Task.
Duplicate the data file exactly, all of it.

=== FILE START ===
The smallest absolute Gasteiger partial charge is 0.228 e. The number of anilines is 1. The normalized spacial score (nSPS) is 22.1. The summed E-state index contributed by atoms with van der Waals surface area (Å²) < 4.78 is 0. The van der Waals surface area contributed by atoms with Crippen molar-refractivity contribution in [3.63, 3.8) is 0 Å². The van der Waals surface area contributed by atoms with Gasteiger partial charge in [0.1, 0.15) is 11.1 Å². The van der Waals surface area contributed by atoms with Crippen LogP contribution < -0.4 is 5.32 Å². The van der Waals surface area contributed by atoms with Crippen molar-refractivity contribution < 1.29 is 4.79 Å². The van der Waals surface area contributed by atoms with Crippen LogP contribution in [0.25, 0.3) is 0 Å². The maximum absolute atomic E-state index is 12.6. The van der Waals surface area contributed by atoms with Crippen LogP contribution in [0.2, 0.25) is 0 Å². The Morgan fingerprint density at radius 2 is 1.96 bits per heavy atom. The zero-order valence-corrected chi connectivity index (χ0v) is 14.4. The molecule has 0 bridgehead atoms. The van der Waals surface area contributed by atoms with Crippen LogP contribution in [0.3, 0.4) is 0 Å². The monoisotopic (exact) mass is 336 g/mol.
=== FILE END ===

The smallest absolute Gasteiger partial charge is 0.228 e. The number of anilines is 1. The normalized spacial score (nSPS) is 22.1. The summed E-state index contributed by atoms with van der Waals surface area (Å²) < 4.78 is 0. The van der Waals surface area contributed by atoms with Crippen molar-refractivity contribution in [3.63, 3.8) is 0 Å². The van der Waals surface area contributed by atoms with Gasteiger partial charge in [0.1, 0.15) is 11.1 Å². The van der Waals surface area contributed by atoms with Crippen LogP contribution < -0.4 is 5.32 Å². The van der Waals surface area contributed by atoms with Crippen molar-refractivity contribution < 1.29 is 4.79 Å². The van der Waals surface area contributed by atoms with Crippen LogP contribution in [0.25, 0.3) is 0 Å². The maximum absolute atomic E-state index is 12.6. The van der Waals surface area contributed by atoms with Crippen LogP contribution in [0.2, 0.25) is 0 Å². The Morgan fingerprint density at radius 2 is 1.96 bits per heavy atom. The zero-order valence-corrected chi connectivity index (χ0v) is 14.4. The molecule has 0 bridgehead atoms. The van der Waals surface area contributed by atoms with Crippen LogP contribution in [0.3, 0.4) is 0 Å². The monoisotopic (exact) mass is 336 g/mol.